At sunrise, a broad figure darkened the doorway of the restaurant. Dan and O'Shee looked up and beheld Mr. Wang—transformed. He no longer wore the costume, which might have been described as a pot-pourri of Western styles, but was clothed from neck to foot in a long flowing garment of lemon-coloured Chefoo silk. His pigtail had grown abnormally during the night; though still no thicker than a whip-cord, it reached to his waist and was interwoven with white silk—a sign that "Mr." Wang had recently been deprived of a near relative. In his hand he carried a fan, which he fluttered before his face.

"Here's your money," said he, thrusting a bundle of notes into Dan's hand. "Go down to the Hang-Kow boat at once. She sails in an hour's time. Take first-class tickets to Hang-Kow. I'll be on board; but you don't know me. I'll tell you what to do when we get there. For the present you're both connected with the Peking railway."

He gave these instructions so rapidly and concisely, and then, still fanning himself, disappeared so suddenly out of the shop, that neither of the sailors had time to answer.

"Dan," said O'Shee.

"Sir?" replied the old man.

"I'd rather serve under that fat haythen—than McQuown."

"Meaning no disrespect to Captain McQuown, sir, and so would I."

"Then let's obey," said the mate. "Bedad, I'm beginning to enter into the spirit of this thing already."

As they passed out together into the street, O'Shee turned again to the old man.

"Faith, 'tis like a fox hunt!" he exclaimed. "Have ye ever done any, Dan?"

"No, sir," answered Dan.

"I did once, faith! But, sure, as I fell off in a ditch, I missed the greater part of it, for 'twas the first ditch that we came to."

"We mustn't fall at no ditches this time," said Dan.

"Bedad, no," said the mate. "We'll be in at the death."

Which seemed to bring them back to the serious nature of the adventure upon which they were now embarked. They walked on in silence, and came presently to the docks.

They found no difficulty in purchasing their tickets on board; and when they had carried their bags into a cabin, O'Shee sat down and wrote to Sir James McAlpine. He then tried hard to write to Mrs. Gaythorne; but the words would not come to his pen. Finally, he gave it up altogether, and went on to the deck. As he did so, Mr. Wang came on board; but no sign of recognition passed between the two.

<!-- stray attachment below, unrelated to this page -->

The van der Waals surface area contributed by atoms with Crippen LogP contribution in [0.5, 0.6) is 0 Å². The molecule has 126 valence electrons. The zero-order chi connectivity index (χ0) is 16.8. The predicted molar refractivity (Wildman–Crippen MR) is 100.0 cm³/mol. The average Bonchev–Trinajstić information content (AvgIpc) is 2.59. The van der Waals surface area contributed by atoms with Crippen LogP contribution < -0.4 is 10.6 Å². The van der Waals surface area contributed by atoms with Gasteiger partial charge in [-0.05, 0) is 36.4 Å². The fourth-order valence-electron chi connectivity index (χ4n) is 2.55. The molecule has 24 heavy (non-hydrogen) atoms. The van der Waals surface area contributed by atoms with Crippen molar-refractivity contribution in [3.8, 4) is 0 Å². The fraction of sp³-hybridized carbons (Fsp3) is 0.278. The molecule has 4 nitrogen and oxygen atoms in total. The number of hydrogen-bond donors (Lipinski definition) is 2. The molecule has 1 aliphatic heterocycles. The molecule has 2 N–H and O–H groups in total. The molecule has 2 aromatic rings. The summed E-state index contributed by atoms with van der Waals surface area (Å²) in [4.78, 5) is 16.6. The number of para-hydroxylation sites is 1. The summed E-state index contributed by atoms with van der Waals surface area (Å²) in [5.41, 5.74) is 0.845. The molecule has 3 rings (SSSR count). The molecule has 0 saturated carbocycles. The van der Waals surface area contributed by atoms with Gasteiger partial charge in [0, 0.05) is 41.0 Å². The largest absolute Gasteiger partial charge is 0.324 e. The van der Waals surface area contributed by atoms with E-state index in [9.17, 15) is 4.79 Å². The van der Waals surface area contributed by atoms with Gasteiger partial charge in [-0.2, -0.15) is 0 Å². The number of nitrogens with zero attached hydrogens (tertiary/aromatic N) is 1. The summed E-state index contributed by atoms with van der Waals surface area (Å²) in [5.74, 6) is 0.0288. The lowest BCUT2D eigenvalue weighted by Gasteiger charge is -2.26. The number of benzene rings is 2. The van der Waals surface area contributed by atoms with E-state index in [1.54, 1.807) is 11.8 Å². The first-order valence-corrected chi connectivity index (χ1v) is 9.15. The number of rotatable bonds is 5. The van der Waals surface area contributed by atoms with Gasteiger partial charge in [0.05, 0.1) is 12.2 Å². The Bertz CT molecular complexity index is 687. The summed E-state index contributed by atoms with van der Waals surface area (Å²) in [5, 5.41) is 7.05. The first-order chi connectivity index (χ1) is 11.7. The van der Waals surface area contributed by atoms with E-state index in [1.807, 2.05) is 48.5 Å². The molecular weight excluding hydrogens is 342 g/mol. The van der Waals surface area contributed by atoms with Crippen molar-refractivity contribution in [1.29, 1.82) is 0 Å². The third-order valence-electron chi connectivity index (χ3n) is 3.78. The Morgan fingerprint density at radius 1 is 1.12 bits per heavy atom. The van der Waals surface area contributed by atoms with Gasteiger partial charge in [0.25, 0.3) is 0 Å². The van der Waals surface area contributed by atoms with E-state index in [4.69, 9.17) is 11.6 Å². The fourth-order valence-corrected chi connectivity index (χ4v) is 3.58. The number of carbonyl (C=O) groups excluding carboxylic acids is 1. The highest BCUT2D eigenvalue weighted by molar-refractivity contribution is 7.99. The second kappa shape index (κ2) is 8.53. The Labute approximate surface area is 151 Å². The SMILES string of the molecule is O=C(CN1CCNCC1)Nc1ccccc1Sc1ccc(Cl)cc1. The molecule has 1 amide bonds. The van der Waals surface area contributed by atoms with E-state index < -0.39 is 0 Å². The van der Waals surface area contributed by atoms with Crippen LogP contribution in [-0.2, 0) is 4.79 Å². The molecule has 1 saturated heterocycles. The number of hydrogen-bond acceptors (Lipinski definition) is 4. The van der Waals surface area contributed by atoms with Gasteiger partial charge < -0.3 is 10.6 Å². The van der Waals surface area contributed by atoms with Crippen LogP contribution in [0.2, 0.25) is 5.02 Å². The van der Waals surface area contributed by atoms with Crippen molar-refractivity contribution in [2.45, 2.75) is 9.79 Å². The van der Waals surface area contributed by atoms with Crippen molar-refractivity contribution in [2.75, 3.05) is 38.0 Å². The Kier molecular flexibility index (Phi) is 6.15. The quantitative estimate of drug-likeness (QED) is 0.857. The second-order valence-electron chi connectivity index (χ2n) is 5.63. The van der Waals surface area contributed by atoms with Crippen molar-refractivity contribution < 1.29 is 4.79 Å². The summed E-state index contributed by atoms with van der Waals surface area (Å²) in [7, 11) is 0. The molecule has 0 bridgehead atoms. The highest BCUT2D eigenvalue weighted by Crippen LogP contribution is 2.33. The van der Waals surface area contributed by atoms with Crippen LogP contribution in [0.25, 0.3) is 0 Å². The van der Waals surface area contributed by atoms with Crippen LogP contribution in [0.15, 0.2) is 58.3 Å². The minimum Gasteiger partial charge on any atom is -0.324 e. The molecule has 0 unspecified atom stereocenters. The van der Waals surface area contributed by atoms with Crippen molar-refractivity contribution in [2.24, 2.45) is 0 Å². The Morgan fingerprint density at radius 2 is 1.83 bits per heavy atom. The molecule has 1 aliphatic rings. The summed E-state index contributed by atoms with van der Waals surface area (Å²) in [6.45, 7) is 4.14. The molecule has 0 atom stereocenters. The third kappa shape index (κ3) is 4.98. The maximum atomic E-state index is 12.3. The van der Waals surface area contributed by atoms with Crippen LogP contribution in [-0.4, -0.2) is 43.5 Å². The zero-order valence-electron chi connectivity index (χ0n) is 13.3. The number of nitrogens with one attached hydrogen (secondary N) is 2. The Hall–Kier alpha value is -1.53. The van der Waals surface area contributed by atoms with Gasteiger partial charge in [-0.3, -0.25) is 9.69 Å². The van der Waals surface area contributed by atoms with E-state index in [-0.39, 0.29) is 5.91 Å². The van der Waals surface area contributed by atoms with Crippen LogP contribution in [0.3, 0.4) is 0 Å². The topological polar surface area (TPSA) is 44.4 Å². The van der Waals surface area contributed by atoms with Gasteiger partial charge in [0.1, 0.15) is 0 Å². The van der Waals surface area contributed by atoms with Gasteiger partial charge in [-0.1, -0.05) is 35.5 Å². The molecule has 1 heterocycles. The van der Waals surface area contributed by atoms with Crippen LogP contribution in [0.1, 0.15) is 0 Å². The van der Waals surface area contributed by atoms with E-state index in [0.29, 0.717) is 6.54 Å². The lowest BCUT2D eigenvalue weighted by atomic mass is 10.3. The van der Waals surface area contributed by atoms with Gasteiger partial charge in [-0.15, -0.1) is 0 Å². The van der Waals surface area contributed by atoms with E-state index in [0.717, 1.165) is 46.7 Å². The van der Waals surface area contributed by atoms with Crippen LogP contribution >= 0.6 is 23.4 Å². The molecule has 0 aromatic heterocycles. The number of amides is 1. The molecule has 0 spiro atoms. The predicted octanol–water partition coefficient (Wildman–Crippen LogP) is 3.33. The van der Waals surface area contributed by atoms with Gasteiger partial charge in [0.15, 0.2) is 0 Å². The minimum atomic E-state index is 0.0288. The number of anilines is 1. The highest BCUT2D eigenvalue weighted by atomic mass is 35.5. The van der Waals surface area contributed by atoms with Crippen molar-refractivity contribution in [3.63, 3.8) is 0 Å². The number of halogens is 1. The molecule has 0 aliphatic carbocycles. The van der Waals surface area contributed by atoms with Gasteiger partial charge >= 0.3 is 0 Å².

Dan had strolled inadvertently towards the forecastle; but, finding it crowded with Chinese coolies, he came back upon the promenade deck at the moment that the ship got under way.

The two men joined each other, and stood leaning over the bulwarks.

"Master O'Shee, sir," said Dan; and there was an artful twinkle in his eye.

"Yes?" said the mate.

"I worn't ashore long, sir; was I—arter all?"


How Ah Four Lied

TO return to Davy and his fortunes.

Things were not going as smoothly with him as he had led himself to suppose they would. Ah Four had awakened him from his slumber shortly before daybreak on the first night at Shanghai. Without disturbing Dan, who slept soundly at his side, he had crept from the forecastle, and in a few minutes, had left the ship, as stealthily as he had stolen on board that night at Plymouth.

Once on shore, he was hurried through the city and hidden in a dark and foulsome cellar beneath a warehouse.

Here Ah Four left him, while he went off on the pretext of borrowing money. When he returned it was daylight, and the diminished size of the pupils of his eyes, which had shrunk almost to the diameter of pin-heads, told that some, at least, of the borrowed money had been spent in an opium debauch.

They then proceeded on board the Hang-Kow boat, taking steerage passages and travelling amongst the dirtiest, most evil-smelling collection of individuals that Davy had ever seen.